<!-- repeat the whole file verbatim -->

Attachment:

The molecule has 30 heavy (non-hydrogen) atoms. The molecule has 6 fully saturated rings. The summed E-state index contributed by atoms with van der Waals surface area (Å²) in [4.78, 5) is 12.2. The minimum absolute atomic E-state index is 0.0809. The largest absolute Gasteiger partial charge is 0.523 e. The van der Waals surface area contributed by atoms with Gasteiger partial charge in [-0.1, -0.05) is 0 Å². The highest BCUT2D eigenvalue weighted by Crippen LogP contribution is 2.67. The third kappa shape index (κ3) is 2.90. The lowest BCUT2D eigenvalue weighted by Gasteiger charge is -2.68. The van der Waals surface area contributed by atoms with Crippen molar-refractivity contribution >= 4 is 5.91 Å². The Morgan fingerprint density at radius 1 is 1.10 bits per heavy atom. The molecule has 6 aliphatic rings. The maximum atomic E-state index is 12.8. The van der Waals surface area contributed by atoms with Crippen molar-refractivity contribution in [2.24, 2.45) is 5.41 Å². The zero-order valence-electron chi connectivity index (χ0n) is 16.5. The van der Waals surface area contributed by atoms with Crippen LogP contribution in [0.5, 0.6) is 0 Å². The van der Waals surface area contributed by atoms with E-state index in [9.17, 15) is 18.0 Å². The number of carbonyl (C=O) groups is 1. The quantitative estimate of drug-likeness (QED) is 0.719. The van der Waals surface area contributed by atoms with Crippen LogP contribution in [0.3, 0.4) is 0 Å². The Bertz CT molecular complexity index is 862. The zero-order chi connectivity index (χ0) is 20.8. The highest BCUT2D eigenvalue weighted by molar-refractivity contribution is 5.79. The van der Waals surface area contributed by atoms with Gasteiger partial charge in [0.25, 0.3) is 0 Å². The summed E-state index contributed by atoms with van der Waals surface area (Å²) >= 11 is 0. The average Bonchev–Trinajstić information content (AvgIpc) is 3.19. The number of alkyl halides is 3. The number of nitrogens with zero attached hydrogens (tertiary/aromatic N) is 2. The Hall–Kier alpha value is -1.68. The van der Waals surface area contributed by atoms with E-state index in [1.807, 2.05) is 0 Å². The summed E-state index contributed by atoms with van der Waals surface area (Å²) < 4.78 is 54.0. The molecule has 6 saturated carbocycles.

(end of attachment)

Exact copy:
The molecule has 30 heavy (non-hydrogen) atoms. The molecule has 6 fully saturated rings. The summed E-state index contributed by atoms with van der Waals surface area (Å²) in [4.78, 5) is 12.2. The minimum absolute atomic E-state index is 0.0809. The largest absolute Gasteiger partial charge is 0.523 e. The van der Waals surface area contributed by atoms with Gasteiger partial charge in [-0.1, -0.05) is 0 Å². The highest BCUT2D eigenvalue weighted by Crippen LogP contribution is 2.67. The third kappa shape index (κ3) is 2.90. The lowest BCUT2D eigenvalue weighted by Gasteiger charge is -2.68. The van der Waals surface area contributed by atoms with Crippen molar-refractivity contribution >= 4 is 5.91 Å². The Morgan fingerprint density at radius 1 is 1.10 bits per heavy atom. The molecule has 6 aliphatic rings. The maximum atomic E-state index is 12.8. The van der Waals surface area contributed by atoms with Crippen molar-refractivity contribution in [2.24, 2.45) is 5.41 Å². The zero-order valence-electron chi connectivity index (χ0n) is 16.5. The van der Waals surface area contributed by atoms with Crippen LogP contribution in [0.5, 0.6) is 0 Å². The van der Waals surface area contributed by atoms with E-state index in [9.17, 15) is 18.0 Å². The number of carbonyl (C=O) groups is 1. The quantitative estimate of drug-likeness (QED) is 0.719. The van der Waals surface area contributed by atoms with Crippen LogP contribution in [0.3, 0.4) is 0 Å². The Bertz CT molecular complexity index is 862. The zero-order chi connectivity index (χ0) is 20.8. The highest BCUT2D eigenvalue weighted by molar-refractivity contribution is 5.79. The van der Waals surface area contributed by atoms with Gasteiger partial charge in [0.25, 0.3) is 0 Å². The summed E-state index contributed by atoms with van der Waals surface area (Å²) >= 11 is 0. The average Bonchev–Trinajstić information content (AvgIpc) is 3.19. The number of alkyl halides is 3. The number of nitrogens with zero attached hydrogens (tertiary/aromatic N) is 2. The Hall–Kier alpha value is -1.68. The van der Waals surface area contributed by atoms with E-state index in [1.807, 2.05) is 0 Å². The summed E-state index contributed by atoms with van der Waals surface area (Å²) < 4.78 is 54.0. The molecule has 6 saturated carbocycles.